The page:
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Anonymous Patron writes "GCN.com Reports The Government Printing Office over the next two years will transform the way it collects, authenticates, stores and shares federal documents.
By December 2007, GPO will implement the Digital Content System and update processes for collecting and storing past, present and future government records."
Anonymous Patron writes "A sliver of Good News from WTOPNEWS.com where they say the feds have recovered some of the irreplaceable artifacts missing or stolen from the National Archives. Artifacts worth hundreds of thousands of dollars are missing.
The college yearbook of former President Ronald Reagan, valued at $20,000, is just one of the treasures that now has been found by the Inspector General of the Archives. Letters from Abraham Lincoln and Ulysses S. Grant also have been recovered."
On October 25, the Nuclear Regulatory Commission (NRC) began a second security review of its publicly available documents to make sure the website doesn't contain any sensitive information. In the meantime, the NRC's online document library, ADAMS, won't be available to the public. After the first review, made after September 11, 2001, more than one thousand documents were removed from the NRC's website.
The following message was distributed over the FDLP-L listserv:
The Comprehensive Report of the Special Advisor to the Director of Central Intelligence on Iraq's Weapons of Mass Destruction (Duelfer Report) released September 30, 2004, will be distributed to all depository libraries in a tangible format (paper). It will also be available for sale by GPO.
To provide immediate access to the report, it was processed as an EL title.
The Report is cataloged, OCLC # 56664487, and a PURL has been assigned,
The entire report will be disseminated to Federal depository libraries in
three volumes. A separate volume of key findings, which were extracted from
the report, will also be distributed. The following SuDoc numbers have been
In addition to the volumes above, depository libraries will receive chronologies in the form of six-foot fold-outs.
Daniel wonders if this will join the 9/11 report on the bestseller list?
Durst writes "I apologize for all the acronyms. This is for those of you that end up doing reference for anyone in the military.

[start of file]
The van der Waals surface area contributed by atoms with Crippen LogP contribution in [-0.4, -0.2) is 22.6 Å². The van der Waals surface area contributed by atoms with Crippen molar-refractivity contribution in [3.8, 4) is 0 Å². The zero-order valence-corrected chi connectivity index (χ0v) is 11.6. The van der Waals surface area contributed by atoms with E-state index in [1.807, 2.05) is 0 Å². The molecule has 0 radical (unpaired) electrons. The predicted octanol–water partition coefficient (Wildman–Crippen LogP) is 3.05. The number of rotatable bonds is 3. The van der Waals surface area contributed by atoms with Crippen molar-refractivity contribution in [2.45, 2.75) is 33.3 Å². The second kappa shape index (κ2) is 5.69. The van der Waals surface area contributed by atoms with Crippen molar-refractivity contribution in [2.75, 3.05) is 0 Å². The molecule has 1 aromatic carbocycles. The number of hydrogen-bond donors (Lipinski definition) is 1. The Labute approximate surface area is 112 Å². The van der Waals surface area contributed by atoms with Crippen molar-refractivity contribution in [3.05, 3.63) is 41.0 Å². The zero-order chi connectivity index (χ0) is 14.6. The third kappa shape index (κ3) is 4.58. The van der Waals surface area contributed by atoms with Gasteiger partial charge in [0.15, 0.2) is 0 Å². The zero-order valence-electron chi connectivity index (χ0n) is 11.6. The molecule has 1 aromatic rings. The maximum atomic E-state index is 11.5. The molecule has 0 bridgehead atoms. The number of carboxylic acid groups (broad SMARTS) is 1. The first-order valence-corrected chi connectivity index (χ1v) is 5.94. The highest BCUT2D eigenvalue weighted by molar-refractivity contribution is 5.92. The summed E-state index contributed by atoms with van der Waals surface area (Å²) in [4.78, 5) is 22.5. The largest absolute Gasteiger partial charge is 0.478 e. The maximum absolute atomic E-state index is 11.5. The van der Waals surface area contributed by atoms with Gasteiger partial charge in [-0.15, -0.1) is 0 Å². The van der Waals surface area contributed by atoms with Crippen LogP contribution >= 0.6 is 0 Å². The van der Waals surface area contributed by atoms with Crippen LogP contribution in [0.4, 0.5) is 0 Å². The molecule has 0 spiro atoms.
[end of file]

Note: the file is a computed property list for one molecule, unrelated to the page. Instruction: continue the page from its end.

Yesterday a new DoD (Department of Defense) search capability opened up at http://www.dod.mil/search/. This first phase will use a DTIC-hosted DoD search engine to search over 100 DoD public web sites. Eventually they hope to index the entire public DoD Domain."
Daniel adds: For those keeping score, DTIC stands for Defense Technical Information Center. In addition to DoD web sites, the search engine lets you search news by specific kinds of releases (i.e. news releases, transcripts, background briefings, etc.)
Anonymous Patron writes "Trudeau cabinet confronted Information Age back in 1973; No one had heard of the Internet back then and Canada's freedom-of-information law was still a decade away.
But the cabinet of Pierre Trudeau grappled with the emerging Information Age in 1973, forging early policies on computer communications and access to public records, newly disclosed documents show."
Pete writes "Irony rears its head in this AP story appearing on Yahoo! News."The Defense Department spent $70,500 to produce a Humphrey Bogart-themed video called "The People's Right to Know" to teach employees to respond to citizen requests for information. But when it came to showing the tape to the public, the Pentagon censored some of the footage.Officials said they blacked out parts of the training video with the message, "copyrighted material removed for public viewing," because they were worried the government didn't have legal rights to some historical footage that was included."
On July 22 of this year, the Department of Justice sent e-mails to all 1300 federal depository libraries:
The documents the Department of Justice wanted destroyed were:
* "Civil and Criminal Forfeiture Procedure."
* "Select Criminal Forfeiture Forms."
* "Select Federal Asset Forfeiture Statues."
* "Asset Forfeiture and Money Laundering Resource Directory."
* "Civil Asset Forfeiture Reform Act of 2000."
Then one week later, they changed their minds. (ed: this was profiled in an earlier edition of LISNews)
The American Library Association issued a strongly worded statement recently that the national organization "disagreed with this categorization of the public documents, two of which are texts of federal statutes, and with the instruction to destroy them. ALA trusts that there will be no repetition of such unjustified instructions to destroy government information.
"The topics addressed in the named documents include information on how citizens can retrieve items that may have been confiscated by the government during an investigation," the ALA statement said.
The federal directives touched off a firestorm of e-mails among the library community all over the country, said HSU assistant librarian Liz Kimura Mottaz.
"People were outraged," she said.
Update here as it applied to Humboldt State University on the North Coast of California.